Thursday, November 04, 2010

Prison today, Devon tomorrow

On my way home from prison this afternoon there was a report on the radio news about the latest report into re-offending. Apparently it was the largest investigation ever done into numbers and there was some amazement at the high proportion of prisoners who re-offend.

I imagine a lot of money was spent on this research. I could have told them the same thing. I spend more time in prison than the average person but it's still only a tiny amount yet I know that you'd have to speak to an awful lot of inmates before you found one who hadn't been in prison before. The majority of the men I have had any dealings with are repeat offenders.

Like the 19-year-old who's spent the last 9 Christmases away from home in secure accommodation of some sort. Or the 40-year-old who's been in and out of prison for the last 25 years.

Maybe it would be more useful of they spent some of the money on preventing the men - young boys - from getting into trouble to begin with. Or funding the work of more people like the community chaplain at Swansea.

The community chaplaincy was piloted at HMP Swansea and has gone on to be copied at other prisons. The chaplain tries to help those men who want help when they get out of prison. Many of them leave with very little money, no job and often nowhere to live. Little surprise they end up going to the pub, meeting up with old friends who offer a floor to sleep on, a bottle to share and drugs to help take away the pain. And in return want help to get the money to pay for the drugs.

The chaplain meets the man outside prison when he's released, takes him to accommodation that's been organised and puts him in touch with people who will support him and help him. While not an infallible system it has been getting good results.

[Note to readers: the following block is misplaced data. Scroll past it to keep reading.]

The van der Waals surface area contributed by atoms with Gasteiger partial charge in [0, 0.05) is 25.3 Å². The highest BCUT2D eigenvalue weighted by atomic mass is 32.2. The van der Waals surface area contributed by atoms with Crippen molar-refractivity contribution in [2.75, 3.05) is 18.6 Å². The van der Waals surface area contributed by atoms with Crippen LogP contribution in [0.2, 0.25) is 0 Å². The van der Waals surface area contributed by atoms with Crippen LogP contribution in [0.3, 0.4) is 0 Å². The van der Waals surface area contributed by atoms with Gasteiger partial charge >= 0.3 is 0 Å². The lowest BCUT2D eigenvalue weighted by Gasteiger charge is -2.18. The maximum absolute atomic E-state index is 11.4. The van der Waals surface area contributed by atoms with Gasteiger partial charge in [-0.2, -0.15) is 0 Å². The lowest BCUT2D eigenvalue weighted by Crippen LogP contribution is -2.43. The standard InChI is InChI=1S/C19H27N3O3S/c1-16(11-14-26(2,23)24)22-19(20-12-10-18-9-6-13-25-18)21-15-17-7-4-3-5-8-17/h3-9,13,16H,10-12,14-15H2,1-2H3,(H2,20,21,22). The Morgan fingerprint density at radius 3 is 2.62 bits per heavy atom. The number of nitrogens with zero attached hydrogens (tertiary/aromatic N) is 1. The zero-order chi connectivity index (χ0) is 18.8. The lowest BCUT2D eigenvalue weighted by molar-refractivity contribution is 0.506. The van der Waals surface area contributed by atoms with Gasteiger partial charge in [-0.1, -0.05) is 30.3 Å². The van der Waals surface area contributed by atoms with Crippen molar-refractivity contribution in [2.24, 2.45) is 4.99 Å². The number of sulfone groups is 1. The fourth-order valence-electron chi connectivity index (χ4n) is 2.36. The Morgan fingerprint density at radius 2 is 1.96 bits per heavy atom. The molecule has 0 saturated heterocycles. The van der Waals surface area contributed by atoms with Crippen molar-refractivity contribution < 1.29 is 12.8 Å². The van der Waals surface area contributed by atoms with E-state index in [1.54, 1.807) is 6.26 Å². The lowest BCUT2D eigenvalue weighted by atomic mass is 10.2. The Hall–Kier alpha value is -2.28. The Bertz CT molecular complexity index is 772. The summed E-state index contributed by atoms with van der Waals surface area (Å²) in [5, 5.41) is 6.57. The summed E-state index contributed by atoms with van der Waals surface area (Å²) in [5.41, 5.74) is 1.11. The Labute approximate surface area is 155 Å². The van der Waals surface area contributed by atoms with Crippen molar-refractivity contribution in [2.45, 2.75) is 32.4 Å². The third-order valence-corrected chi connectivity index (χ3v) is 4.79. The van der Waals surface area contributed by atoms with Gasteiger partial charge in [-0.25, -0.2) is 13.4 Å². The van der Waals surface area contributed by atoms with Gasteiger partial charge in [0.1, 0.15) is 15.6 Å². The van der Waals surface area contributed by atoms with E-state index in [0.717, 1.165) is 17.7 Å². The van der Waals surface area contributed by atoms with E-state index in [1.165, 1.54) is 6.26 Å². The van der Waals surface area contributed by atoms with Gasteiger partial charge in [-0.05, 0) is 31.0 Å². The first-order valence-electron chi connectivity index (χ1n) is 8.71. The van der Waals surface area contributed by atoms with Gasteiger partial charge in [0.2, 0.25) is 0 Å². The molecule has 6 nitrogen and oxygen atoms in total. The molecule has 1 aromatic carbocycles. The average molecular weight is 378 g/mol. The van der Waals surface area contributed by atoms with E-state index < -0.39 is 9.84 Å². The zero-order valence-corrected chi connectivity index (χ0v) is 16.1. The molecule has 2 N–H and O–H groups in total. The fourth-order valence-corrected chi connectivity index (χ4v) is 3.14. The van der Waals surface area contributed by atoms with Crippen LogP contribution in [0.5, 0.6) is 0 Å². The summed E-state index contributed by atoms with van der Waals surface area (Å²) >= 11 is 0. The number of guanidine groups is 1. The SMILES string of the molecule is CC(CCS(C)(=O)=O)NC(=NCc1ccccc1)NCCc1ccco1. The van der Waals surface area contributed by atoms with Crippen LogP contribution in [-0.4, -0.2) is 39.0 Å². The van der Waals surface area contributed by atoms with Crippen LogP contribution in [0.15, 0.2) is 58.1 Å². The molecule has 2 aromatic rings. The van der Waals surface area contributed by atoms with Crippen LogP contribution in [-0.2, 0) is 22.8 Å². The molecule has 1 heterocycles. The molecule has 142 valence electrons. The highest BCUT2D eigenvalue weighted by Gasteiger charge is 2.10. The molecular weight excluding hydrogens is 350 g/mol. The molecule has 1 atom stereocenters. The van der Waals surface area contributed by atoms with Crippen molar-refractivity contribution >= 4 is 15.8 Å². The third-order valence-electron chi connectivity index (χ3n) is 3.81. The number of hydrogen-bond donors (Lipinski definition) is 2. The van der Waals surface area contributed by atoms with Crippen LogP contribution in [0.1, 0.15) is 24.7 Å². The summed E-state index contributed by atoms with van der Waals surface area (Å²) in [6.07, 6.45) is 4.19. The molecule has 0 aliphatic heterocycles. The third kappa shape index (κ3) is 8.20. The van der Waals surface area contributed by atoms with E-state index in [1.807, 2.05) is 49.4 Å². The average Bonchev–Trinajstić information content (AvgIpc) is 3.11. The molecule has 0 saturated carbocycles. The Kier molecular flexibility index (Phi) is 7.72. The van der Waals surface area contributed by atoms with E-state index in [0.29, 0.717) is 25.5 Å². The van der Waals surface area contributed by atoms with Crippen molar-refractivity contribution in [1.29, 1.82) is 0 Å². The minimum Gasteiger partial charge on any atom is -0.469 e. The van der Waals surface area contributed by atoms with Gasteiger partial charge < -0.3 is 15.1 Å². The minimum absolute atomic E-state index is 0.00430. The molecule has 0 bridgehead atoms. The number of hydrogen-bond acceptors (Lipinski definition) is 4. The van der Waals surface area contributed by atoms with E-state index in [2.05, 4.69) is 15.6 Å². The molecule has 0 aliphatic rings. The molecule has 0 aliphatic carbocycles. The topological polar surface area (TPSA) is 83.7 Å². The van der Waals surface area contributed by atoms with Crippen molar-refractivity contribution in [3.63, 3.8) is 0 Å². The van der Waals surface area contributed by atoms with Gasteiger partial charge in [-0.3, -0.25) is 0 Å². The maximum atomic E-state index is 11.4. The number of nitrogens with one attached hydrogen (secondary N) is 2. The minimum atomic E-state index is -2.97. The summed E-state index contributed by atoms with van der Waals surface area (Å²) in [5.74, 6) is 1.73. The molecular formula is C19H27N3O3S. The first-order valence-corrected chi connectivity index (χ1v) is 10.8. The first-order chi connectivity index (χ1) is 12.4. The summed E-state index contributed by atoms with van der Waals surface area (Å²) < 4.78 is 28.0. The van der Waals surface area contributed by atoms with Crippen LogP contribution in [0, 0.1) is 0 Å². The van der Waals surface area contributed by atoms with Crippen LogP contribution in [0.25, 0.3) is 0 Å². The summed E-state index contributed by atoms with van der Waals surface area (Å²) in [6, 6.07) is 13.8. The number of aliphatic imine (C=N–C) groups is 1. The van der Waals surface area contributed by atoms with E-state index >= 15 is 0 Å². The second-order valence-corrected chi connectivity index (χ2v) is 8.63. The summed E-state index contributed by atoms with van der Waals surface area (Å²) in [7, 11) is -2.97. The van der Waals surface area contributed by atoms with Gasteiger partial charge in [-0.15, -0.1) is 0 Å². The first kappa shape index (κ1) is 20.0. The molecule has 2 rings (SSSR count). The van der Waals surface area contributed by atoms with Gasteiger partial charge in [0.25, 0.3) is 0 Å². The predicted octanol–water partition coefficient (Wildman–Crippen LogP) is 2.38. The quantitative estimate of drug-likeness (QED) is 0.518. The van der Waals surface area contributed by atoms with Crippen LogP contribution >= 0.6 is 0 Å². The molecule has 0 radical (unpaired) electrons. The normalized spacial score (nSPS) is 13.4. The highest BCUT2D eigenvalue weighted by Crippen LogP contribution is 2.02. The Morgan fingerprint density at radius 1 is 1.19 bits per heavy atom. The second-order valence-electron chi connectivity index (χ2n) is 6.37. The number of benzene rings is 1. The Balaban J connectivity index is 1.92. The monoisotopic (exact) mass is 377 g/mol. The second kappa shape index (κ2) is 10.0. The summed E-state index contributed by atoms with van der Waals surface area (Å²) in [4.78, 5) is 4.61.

This afternoon we were preparing for the Christmas carol service and there was a touching moment: one of the men in our group expressed his gratitude to one of the others who had helped to teach him to read when he'd been in in 2008.

And tomorrow we're off to Devon at the crack of dawn: Daughter is moving house. Only to the other side of the village but we're going down to help. At least it means they'll have a spare bedroom and we'll be able to sleep over!

See you when we get back.


Gledwood said...

... exactly right, Liz.

Most people I know spend the first £1.20 of their £80 release fee (or whatever it is now) on a bus-ride; £5 goes on a mobile top-up and most of the rest goes to their dealer!

nick said...

Like me, you probably know that the huge jail re-offending rate has been known about for at least fifty years but no government has ever had the intelligence or determination to stop it by introducing effective rehabilitation and work-training programmes. Just another thing that makes me despair of politicians and their endless incompetence.

Anonymous said...

There were no reoffenders when they were shipped to Australia ;-)

Welshcakes Limoncello said...

The chaplain scheme seems a good one.What a gift the man who learnt to read has received.

Furtheron said...

You miss the point dear girl... if we actually prevent crime and people going to prison just think of the numbers of people who'll be out of work... police, prison officers, all the bureaucrats in the CPS, think of the lawyers and ... see?

Also all politians need a "We are going to do this on law and order" bit to get that side of the Daily Mail or Guardian voting democratic depending on the shade of politics... none of them want a solution - it perpetuates the system and no one gives two hoots about the poor buggers caught in the hamster wheel of it all.

NitWit1 said...

Our prisons are also filled with repeat offenders and there are too few people trying to change the seemingly entrenched trend.

Have a great trip to Devon.

We are leaving again for a one day trip to Little ROck with best friend to see allergis/COPd physician. Luckie is going to ride with us this time!

luxury b&b Devon said...

I think that the draw to re-offending is pretty much the loss of any decent job prospects upon release, you are pretty much limited to earning £15k a year for the rest of your life. If people have found the life of crime to be more profitable in the past, they would rather go back to that and risk being caught than living the rest of their life on a meagre income. Employers should not discriminate unless the job involves sensitive information, potential for abuse or children.